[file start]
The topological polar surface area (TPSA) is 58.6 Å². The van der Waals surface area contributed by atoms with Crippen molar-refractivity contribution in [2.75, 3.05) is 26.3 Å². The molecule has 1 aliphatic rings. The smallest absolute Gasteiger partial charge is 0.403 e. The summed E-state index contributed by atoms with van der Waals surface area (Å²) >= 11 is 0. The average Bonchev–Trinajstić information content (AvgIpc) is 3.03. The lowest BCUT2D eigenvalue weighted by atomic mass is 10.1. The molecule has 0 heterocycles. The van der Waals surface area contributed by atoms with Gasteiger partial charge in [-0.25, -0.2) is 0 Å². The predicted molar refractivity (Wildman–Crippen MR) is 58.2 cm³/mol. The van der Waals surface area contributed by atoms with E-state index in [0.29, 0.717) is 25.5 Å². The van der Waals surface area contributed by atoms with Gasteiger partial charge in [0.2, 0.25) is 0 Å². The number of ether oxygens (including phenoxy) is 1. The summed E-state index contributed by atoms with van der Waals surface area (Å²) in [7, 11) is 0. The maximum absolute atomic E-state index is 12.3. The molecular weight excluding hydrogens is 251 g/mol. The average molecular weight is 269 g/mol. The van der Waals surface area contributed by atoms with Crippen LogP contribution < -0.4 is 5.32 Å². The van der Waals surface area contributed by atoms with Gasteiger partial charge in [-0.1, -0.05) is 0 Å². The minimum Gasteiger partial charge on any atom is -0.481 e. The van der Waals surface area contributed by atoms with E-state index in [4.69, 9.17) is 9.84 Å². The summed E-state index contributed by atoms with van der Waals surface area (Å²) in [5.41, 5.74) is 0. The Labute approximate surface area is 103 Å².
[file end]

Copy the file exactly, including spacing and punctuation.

The topological polar surface area (TPSA) is 58.6 Å². The van der Waals surface area contributed by atoms with Crippen molar-refractivity contribution in [2.75, 3.05) is 26.3 Å². The molecule has 1 aliphatic rings. The smallest absolute Gasteiger partial charge is 0.403 e. The summed E-state index contributed by atoms with van der Waals surface area (Å²) >= 11 is 0. The average Bonchev–Trinajstić information content (AvgIpc) is 3.03. The lowest BCUT2D eigenvalue weighted by atomic mass is 10.1. The molecule has 0 heterocycles. The van der Waals surface area contributed by atoms with Gasteiger partial charge in [-0.25, -0.2) is 0 Å². The predicted molar refractivity (Wildman–Crippen MR) is 58.2 cm³/mol. The van der Waals surface area contributed by atoms with E-state index in [0.29, 0.717) is 25.5 Å². The van der Waals surface area contributed by atoms with Gasteiger partial charge in [0.2, 0.25) is 0 Å². The number of ether oxygens (including phenoxy) is 1. The summed E-state index contributed by atoms with van der Waals surface area (Å²) in [7, 11) is 0. The maximum absolute atomic E-state index is 12.3. The molecular weight excluding hydrogens is 251 g/mol. The average molecular weight is 269 g/mol. The van der Waals surface area contributed by atoms with Crippen LogP contribution < -0.4 is 5.32 Å². The van der Waals surface area contributed by atoms with Gasteiger partial charge in [-0.1, -0.05) is 0 Å². The minimum Gasteiger partial charge on any atom is -0.481 e. The van der Waals surface area contributed by atoms with E-state index in [4.69, 9.17) is 9.84 Å². The summed E-state index contributed by atoms with van der Waals surface area (Å²) in [5.41, 5.74) is 0. The Labute approximate surface area is 103 Å².